Ernie always wore a smile. He loved Delray Beach and the people in his community loved him back. He was very special.

Mr. Simon was a citizen who was rooted here, dedicated to this place and someone who made a lasting impact as a result of that dedication.

 

A frequent topic of this little blog is this concept of what it really means to be a village; what it takes to build a community, to put down roots, make friends, give something back, invest yourself in a place.

There are many ways to describe this concept but it can be boiled down to a single word. And that word is love.

Making a decision to serve, truly serve is an act of love. Giving your heart to a place for decades is a labor of love. Mr. Mouw did it. Mr. Simon did it and thankfully we have many examples to guide us, inspire us and if we choose— inform us too.

I’ve been thinking a lot these days about the concept of statesmanship which is defined as “skill in managing public affairs.”

It seems so rare these days.

To paraphrase a song: Where have all the lions and lionesses gone?

The great ones know how to lead, serve, compromise, take the long term view and commit to a cause. They don’t take their ball and go home if things don’t go their way. They understand that in life we win some and we lose some. They are good at building consensus and very good at explaining why sometimes tough decisions—not necessarily popular in the moment—need to be made.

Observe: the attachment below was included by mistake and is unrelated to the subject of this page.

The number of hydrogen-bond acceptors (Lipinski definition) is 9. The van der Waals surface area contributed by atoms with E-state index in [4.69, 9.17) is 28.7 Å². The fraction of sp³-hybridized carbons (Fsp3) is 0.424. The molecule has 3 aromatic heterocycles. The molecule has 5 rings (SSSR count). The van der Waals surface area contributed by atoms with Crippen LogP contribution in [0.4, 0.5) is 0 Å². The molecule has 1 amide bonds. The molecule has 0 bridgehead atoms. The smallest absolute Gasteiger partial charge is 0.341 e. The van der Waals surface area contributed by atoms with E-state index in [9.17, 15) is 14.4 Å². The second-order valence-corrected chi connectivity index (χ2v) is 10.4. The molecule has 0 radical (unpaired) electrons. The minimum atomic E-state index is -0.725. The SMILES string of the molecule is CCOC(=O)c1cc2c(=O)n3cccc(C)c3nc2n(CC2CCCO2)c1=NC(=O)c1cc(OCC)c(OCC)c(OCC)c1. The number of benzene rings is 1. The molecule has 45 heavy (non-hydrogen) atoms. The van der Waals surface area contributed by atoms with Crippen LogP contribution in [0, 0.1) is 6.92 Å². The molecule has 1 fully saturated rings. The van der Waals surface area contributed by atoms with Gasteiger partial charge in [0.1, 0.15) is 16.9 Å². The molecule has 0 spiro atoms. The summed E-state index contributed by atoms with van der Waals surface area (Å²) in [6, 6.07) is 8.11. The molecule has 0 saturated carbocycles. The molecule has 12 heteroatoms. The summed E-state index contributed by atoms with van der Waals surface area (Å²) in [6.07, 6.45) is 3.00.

They are grounded. They are future focused willing to build for a tomorrow they may not see. They are the adults in the room.

We’ve had a slew of those types of people in our community: Libby Wesley, H. Ruth and C. Spencer Pompey, Nancy Hurd, Frances Bourque, Barbara Smith, Bob Costin, Bob Currie, Bob Victorin, Kerry Koen, Bob Barcinski, Rick Overman, Vera Farrington, Chip Stokes, Bump Mitchell, Dorothy Ellington, Lula Butler, Joe Gillie, Susan Ruby, Bill Wood and a woman I have gotten to know and love with all my heart Diane Colonna. This list can go on and on and on—mayors, commissioners, police officers, firefighters, city staff, volunteers, business leaders, religious leaders and non-profit directors etc. etc.